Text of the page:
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10 Oct 2013

World Mental Health Day 2013

AMA President, Dr Steve Hambleton, said today that the AMA encourages workplaces, employers, and employees to work cooperatively to develop and support working environments that promote positive mental health.

On World Mental Health Day, Dr Hambleton said it is important to provide workplaces that support workers with mental illnesses and equally important to create work environments that promote good mental health for all workers.

“The stigma of mental illness can lead to discrimination against some workers,” Dr Hambleton said.

“Research by the Mental Health Council of Australia shows that nearly one in four Australians have witnessed discrimination in their workplace relating to mental illness.

“The mental health of other workers can be affected by depression, stress, and anxiety if the workplace is poorly structured or unsupportive.

“This can lead to workplaces that are inefficient and unproductive, with lower employee participation.

“The impact of mental stress on workers is a serious and detrimental issue for the individual worker, their families and their employers.

“It has been estimated that the loss of productivity and absence of workers due to work-related mental health issues is costing Australian businesses more than $10 billion per year.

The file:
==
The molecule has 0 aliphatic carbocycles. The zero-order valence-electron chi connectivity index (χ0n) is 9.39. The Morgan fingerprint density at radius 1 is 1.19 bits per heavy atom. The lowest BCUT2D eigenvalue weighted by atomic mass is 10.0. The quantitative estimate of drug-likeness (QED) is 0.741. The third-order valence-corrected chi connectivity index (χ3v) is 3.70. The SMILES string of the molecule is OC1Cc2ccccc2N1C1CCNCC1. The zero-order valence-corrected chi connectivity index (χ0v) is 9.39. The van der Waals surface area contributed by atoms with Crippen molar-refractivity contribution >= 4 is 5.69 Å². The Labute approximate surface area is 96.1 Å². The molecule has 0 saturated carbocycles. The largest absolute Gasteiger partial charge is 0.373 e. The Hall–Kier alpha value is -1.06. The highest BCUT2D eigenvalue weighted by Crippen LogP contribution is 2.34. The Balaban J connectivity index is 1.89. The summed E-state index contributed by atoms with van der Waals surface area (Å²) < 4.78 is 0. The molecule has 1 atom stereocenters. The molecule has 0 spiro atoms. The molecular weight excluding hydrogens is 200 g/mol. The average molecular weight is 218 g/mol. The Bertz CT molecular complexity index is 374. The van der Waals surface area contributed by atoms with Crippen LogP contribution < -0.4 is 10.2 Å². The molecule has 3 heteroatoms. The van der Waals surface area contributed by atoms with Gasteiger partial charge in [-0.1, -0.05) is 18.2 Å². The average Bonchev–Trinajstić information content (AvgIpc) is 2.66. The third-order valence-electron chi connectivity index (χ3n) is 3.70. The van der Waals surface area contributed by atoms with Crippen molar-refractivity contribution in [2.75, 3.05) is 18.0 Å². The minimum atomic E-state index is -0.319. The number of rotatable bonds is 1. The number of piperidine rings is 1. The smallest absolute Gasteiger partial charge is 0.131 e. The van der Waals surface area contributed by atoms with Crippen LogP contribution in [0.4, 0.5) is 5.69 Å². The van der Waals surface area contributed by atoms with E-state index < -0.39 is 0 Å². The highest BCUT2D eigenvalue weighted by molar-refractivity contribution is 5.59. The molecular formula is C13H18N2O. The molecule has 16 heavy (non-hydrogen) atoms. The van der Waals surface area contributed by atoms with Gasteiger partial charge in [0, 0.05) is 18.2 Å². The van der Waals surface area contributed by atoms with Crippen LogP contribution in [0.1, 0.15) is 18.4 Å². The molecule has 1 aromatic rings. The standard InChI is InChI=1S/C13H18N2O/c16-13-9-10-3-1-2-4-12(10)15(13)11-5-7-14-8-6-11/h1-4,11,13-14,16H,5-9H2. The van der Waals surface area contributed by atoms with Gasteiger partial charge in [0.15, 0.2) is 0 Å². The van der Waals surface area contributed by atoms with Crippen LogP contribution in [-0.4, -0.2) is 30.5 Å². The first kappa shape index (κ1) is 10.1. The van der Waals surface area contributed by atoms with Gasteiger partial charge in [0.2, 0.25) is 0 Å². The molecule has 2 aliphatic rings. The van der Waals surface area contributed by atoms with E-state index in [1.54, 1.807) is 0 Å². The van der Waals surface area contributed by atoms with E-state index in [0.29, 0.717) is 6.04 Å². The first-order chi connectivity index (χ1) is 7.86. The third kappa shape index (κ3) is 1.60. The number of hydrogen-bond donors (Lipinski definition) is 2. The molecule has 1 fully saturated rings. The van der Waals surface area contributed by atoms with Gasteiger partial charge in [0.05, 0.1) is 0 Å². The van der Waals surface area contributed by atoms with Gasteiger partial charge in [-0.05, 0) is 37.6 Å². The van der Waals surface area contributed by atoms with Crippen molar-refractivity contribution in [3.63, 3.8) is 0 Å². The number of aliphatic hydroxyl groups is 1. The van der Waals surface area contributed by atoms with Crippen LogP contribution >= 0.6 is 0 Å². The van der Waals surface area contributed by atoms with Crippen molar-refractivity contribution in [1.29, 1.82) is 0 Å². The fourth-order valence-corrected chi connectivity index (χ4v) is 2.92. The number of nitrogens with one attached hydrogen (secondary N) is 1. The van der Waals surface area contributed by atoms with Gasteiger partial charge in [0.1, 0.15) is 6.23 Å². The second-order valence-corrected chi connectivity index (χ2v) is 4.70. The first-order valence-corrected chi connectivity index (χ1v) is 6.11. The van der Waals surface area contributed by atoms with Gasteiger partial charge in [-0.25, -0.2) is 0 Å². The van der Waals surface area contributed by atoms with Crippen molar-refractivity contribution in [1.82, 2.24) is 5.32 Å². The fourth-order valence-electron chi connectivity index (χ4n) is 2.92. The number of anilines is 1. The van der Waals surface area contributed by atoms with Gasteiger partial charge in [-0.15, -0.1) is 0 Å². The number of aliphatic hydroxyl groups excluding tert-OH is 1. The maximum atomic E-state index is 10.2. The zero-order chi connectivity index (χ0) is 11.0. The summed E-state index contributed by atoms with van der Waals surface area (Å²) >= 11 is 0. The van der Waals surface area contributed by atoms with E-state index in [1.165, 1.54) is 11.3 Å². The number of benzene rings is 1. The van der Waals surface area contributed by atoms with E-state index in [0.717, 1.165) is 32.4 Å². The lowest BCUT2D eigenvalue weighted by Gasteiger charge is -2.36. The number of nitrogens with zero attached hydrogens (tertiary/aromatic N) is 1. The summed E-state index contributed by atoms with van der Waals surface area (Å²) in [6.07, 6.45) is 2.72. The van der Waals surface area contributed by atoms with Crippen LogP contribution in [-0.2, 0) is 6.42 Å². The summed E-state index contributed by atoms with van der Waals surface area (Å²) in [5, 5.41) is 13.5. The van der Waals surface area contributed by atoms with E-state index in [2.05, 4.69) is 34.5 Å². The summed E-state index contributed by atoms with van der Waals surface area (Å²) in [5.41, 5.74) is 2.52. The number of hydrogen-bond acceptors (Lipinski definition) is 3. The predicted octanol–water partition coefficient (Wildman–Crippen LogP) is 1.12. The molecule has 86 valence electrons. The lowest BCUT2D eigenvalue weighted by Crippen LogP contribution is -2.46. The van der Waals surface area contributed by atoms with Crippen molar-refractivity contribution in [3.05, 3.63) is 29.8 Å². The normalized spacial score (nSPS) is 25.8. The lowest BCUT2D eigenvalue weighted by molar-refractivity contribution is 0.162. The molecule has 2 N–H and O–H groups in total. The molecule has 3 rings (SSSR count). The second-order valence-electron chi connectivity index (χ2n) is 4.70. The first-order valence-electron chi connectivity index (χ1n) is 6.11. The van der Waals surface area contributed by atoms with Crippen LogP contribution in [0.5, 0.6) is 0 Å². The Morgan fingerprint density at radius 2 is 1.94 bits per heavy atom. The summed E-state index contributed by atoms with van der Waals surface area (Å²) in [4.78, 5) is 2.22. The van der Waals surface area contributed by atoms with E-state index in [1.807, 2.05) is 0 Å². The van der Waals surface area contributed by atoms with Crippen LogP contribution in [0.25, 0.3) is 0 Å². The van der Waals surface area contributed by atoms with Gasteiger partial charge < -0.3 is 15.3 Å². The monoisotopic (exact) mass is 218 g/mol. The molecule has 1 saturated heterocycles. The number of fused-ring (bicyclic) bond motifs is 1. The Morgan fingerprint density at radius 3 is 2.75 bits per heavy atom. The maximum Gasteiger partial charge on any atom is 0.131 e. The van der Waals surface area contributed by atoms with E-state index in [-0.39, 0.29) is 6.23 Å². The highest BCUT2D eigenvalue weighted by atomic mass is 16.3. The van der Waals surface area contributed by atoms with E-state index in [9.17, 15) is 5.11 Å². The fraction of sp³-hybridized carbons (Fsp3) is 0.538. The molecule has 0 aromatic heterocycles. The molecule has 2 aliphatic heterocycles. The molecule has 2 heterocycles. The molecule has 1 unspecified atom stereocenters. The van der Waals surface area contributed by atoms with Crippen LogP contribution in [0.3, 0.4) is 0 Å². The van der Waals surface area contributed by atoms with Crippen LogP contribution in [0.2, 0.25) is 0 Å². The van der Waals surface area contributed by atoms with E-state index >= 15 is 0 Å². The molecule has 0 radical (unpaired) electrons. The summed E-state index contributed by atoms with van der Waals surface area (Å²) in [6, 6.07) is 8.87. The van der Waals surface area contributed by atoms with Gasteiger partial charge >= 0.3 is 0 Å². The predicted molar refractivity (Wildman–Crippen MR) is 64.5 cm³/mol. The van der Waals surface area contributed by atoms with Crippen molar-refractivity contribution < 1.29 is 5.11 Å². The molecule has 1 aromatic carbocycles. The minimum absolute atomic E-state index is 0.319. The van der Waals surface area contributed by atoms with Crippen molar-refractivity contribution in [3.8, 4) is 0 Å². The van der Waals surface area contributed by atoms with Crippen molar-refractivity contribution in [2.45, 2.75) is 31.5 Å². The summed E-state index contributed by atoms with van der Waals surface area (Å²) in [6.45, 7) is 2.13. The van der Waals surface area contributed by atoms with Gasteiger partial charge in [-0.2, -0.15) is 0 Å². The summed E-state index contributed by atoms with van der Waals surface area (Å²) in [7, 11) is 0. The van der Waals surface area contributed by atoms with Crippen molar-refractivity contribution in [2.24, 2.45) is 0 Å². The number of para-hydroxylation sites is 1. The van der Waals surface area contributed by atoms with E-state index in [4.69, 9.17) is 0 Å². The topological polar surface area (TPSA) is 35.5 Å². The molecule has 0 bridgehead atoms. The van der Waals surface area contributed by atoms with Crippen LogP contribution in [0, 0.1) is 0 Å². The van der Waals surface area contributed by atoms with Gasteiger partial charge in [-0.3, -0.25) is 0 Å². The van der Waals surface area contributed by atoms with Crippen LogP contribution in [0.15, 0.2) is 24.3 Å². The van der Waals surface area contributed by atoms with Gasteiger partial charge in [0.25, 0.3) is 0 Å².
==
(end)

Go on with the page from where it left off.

“Workplaces that are alert to mental illness and supportive of their workforce have higher productivity and greater staff satisfaction – everybody wins.”

Dr Hambleton said that the medical profession also needs to do more to provide supportive workplaces for doctors and medical students.

“The beyondblue National Mental Health Survey of Doctors and Medical Students this week showed that large numbers of doctors are burnt out, subject to psychological stress and suicidal thoughts, and

are drinking too much alcohol,” Dr Hambleton said.

“These are all signs of pressures of work and stress in the workplace.

“The World Health Organisation defines health as ‘a state of complete physical, mental and social wellbeing, and not merely the absence of disease or infirmity’.

“There has been a welcome increase in the awareness more broadly in the community of doctors’ health issues – including mental health – in recent years.

“This has mainly been a result of the medical community’s changing attitude to the promotion of health among our colleagues.

“There is a common belief in the medical profession that ‘we don’t get sick, we treat sick people and, besides, we are too busy to go to a doctor’.

“Thankfully, attitudes are changing and, driven by young doctors and doctors in training, we are seeing a greater focus among medical practitioners on their own health and the health of their colleagues, be it in hospitals or private practice.

“Work-life balance is so important. It could be music, it could be writing, it could be bushwalking, it could be spending time with your family - but it’s not all about work.

“The AMA has made the health and welfare of doctors a priority.

“As health professionals, we have a responsibility to ensure that programs exist to assist our colleagues to access quality health care when they need it.

“It is vital that doctors look after their health. We need to be healthy to offer the best care to our patients and to experience rewarding and satisfying careers,” Dr Hambleton said.

 

10 October 2013

 

CONTACT: John Flannery 02 6270 5477 / 0419 494 761

 

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Published: 10 Oct 2013